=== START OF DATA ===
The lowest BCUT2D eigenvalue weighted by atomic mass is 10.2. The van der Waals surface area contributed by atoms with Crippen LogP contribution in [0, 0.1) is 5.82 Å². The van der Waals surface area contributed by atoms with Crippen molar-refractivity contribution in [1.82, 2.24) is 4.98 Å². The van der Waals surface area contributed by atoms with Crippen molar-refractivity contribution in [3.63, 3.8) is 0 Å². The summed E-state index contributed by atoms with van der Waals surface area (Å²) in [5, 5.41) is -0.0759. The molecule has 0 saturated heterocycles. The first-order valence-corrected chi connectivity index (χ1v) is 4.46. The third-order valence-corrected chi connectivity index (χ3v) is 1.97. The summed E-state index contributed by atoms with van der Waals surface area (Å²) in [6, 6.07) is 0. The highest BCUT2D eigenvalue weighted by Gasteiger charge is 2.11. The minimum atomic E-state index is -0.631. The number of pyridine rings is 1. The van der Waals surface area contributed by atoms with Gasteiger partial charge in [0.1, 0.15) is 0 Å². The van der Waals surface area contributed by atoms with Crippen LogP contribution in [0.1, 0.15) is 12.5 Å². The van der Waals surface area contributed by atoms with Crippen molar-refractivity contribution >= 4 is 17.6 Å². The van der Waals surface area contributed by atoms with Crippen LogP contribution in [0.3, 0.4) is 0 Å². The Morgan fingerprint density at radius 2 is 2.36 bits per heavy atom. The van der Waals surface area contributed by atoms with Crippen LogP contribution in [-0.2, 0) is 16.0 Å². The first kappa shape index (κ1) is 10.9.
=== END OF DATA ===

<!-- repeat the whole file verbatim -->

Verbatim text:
The lowest BCUT2D eigenvalue weighted by atomic mass is 10.2. The van der Waals surface area contributed by atoms with Crippen LogP contribution in [0, 0.1) is 5.82 Å². The van der Waals surface area contributed by atoms with Crippen molar-refractivity contribution in [1.82, 2.24) is 4.98 Å². The van der Waals surface area contributed by atoms with Crippen molar-refractivity contribution in [3.63, 3.8) is 0 Å². The summed E-state index contributed by atoms with van der Waals surface area (Å²) in [5, 5.41) is -0.0759. The molecule has 0 saturated heterocycles. The first-order valence-corrected chi connectivity index (χ1v) is 4.46. The third-order valence-corrected chi connectivity index (χ3v) is 1.97. The summed E-state index contributed by atoms with van der Waals surface area (Å²) in [6, 6.07) is 0. The highest BCUT2D eigenvalue weighted by Gasteiger charge is 2.11. The minimum atomic E-state index is -0.631. The number of pyridine rings is 1. The van der Waals surface area contributed by atoms with Gasteiger partial charge in [0.1, 0.15) is 0 Å². The van der Waals surface area contributed by atoms with Crippen LogP contribution in [0.1, 0.15) is 12.5 Å². The van der Waals surface area contributed by atoms with Crippen molar-refractivity contribution >= 4 is 17.6 Å². The van der Waals surface area contributed by atoms with Crippen LogP contribution in [0.3, 0.4) is 0 Å². The Morgan fingerprint density at radius 2 is 2.36 bits per heavy atom. The van der Waals surface area contributed by atoms with Crippen LogP contribution in [-0.2, 0) is 16.0 Å². The first kappa shape index (κ1) is 10.9.